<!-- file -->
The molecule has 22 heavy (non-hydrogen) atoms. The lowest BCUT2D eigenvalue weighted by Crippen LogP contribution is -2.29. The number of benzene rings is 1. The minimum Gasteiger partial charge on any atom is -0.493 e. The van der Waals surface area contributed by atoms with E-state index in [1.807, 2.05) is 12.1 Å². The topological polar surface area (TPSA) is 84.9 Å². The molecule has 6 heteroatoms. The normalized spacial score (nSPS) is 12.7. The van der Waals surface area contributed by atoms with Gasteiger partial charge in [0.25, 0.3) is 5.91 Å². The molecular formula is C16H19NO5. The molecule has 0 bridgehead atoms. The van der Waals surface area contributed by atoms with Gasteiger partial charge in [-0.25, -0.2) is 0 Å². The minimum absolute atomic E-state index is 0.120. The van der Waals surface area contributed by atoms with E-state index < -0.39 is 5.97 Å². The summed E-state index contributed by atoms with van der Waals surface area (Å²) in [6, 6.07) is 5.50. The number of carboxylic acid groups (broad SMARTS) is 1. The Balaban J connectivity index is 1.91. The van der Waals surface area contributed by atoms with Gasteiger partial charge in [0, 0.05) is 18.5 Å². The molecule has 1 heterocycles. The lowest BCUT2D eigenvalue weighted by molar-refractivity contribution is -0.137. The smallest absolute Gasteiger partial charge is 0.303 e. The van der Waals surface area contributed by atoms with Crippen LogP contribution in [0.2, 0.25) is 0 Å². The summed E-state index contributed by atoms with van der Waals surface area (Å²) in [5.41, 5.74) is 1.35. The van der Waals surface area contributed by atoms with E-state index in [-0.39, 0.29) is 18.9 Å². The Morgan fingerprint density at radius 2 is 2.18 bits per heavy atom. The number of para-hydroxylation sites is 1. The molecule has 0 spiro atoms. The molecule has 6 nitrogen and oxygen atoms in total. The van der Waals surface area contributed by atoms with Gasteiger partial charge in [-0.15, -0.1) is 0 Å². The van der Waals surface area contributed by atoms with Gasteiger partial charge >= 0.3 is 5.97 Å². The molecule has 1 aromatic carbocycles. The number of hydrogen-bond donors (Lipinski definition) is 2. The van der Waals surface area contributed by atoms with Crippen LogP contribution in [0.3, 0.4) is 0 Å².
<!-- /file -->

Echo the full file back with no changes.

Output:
The molecule has 22 heavy (non-hydrogen) atoms. The lowest BCUT2D eigenvalue weighted by Crippen LogP contribution is -2.29. The number of benzene rings is 1. The minimum Gasteiger partial charge on any atom is -0.493 e. The van der Waals surface area contributed by atoms with E-state index in [1.807, 2.05) is 12.1 Å². The topological polar surface area (TPSA) is 84.9 Å². The molecule has 6 heteroatoms. The normalized spacial score (nSPS) is 12.7. The van der Waals surface area contributed by atoms with Gasteiger partial charge in [0.25, 0.3) is 5.91 Å². The molecular formula is C16H19NO5. The molecule has 0 bridgehead atoms. The van der Waals surface area contributed by atoms with Gasteiger partial charge in [-0.25, -0.2) is 0 Å². The minimum absolute atomic E-state index is 0.120. The van der Waals surface area contributed by atoms with E-state index < -0.39 is 5.97 Å². The summed E-state index contributed by atoms with van der Waals surface area (Å²) in [6, 6.07) is 5.50. The number of carboxylic acid groups (broad SMARTS) is 1. The Balaban J connectivity index is 1.91. The van der Waals surface area contributed by atoms with Gasteiger partial charge in [0, 0.05) is 18.5 Å². The molecule has 1 heterocycles. The lowest BCUT2D eigenvalue weighted by molar-refractivity contribution is -0.137. The smallest absolute Gasteiger partial charge is 0.303 e. The van der Waals surface area contributed by atoms with Crippen LogP contribution in [0.2, 0.25) is 0 Å². The summed E-state index contributed by atoms with van der Waals surface area (Å²) in [5.41, 5.74) is 1.35. The van der Waals surface area contributed by atoms with E-state index in [-0.39, 0.29) is 18.9 Å². The Morgan fingerprint density at radius 2 is 2.18 bits per heavy atom. The number of para-hydroxylation sites is 1. The molecule has 0 spiro atoms. The molecule has 6 nitrogen and oxygen atoms in total. The van der Waals surface area contributed by atoms with Gasteiger partial charge in [-0.15, -0.1) is 0 Å². The van der Waals surface area contributed by atoms with Gasteiger partial charge >= 0.3 is 5.97 Å². The molecule has 1 aromatic carbocycles. The number of hydrogen-bond donors (Lipinski definition) is 2. The van der Waals surface area contributed by atoms with Crippen LogP contribution in [0.3, 0.4) is 0 Å².